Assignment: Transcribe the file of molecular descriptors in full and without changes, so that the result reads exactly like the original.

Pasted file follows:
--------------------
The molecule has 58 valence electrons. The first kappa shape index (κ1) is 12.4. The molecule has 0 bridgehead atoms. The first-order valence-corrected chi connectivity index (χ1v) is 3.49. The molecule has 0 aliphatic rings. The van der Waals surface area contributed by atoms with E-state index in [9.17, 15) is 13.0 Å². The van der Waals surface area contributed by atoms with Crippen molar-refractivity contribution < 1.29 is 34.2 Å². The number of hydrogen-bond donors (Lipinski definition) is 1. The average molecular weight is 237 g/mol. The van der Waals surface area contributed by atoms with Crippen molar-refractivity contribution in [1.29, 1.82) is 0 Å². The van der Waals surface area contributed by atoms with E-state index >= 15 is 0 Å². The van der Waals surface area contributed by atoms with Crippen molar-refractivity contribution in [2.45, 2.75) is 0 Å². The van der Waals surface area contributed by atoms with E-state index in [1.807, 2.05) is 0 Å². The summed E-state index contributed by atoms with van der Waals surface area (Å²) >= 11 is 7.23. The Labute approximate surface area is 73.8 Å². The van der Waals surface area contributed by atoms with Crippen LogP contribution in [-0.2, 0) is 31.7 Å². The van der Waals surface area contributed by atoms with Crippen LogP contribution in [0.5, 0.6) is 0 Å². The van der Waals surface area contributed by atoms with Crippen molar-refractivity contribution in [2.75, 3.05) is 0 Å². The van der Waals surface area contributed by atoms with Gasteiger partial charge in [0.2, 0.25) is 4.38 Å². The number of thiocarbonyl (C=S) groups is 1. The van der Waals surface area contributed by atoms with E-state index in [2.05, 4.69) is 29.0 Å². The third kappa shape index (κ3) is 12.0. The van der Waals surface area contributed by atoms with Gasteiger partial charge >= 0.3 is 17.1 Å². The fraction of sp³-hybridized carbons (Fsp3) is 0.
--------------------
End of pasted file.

The molecule has 58 valence electrons. The first kappa shape index (κ1) is 12.4. The molecule has 0 bridgehead atoms. The first-order valence-corrected chi connectivity index (χ1v) is 3.49. The molecule has 0 aliphatic rings. The van der Waals surface area contributed by atoms with E-state index in [9.17, 15) is 13.0 Å². The van der Waals surface area contributed by atoms with Crippen molar-refractivity contribution < 1.29 is 34.2 Å². The number of hydrogen-bond donors (Lipinski definition) is 1. The average molecular weight is 237 g/mol. The van der Waals surface area contributed by atoms with Crippen molar-refractivity contribution in [1.29, 1.82) is 0 Å². The van der Waals surface area contributed by atoms with E-state index >= 15 is 0 Å². The van der Waals surface area contributed by atoms with Crippen molar-refractivity contribution in [2.45, 2.75) is 0 Å². The van der Waals surface area contributed by atoms with E-state index in [1.807, 2.05) is 0 Å². The summed E-state index contributed by atoms with van der Waals surface area (Å²) >= 11 is 7.23. The Labute approximate surface area is 73.8 Å². The van der Waals surface area contributed by atoms with Crippen LogP contribution in [-0.2, 0) is 31.7 Å². The van der Waals surface area contributed by atoms with Crippen LogP contribution in [0.5, 0.6) is 0 Å². The van der Waals surface area contributed by atoms with Crippen molar-refractivity contribution in [2.75, 3.05) is 0 Å². The van der Waals surface area contributed by atoms with Gasteiger partial charge in [0.2, 0.25) is 4.38 Å². The number of thiocarbonyl (C=S) groups is 1. The van der Waals surface area contributed by atoms with E-state index in [2.05, 4.69) is 29.0 Å². The third kappa shape index (κ3) is 12.0. The van der Waals surface area contributed by atoms with Gasteiger partial charge >= 0.3 is 17.1 Å². The fraction of sp³-hybridized carbons (Fsp3) is 0.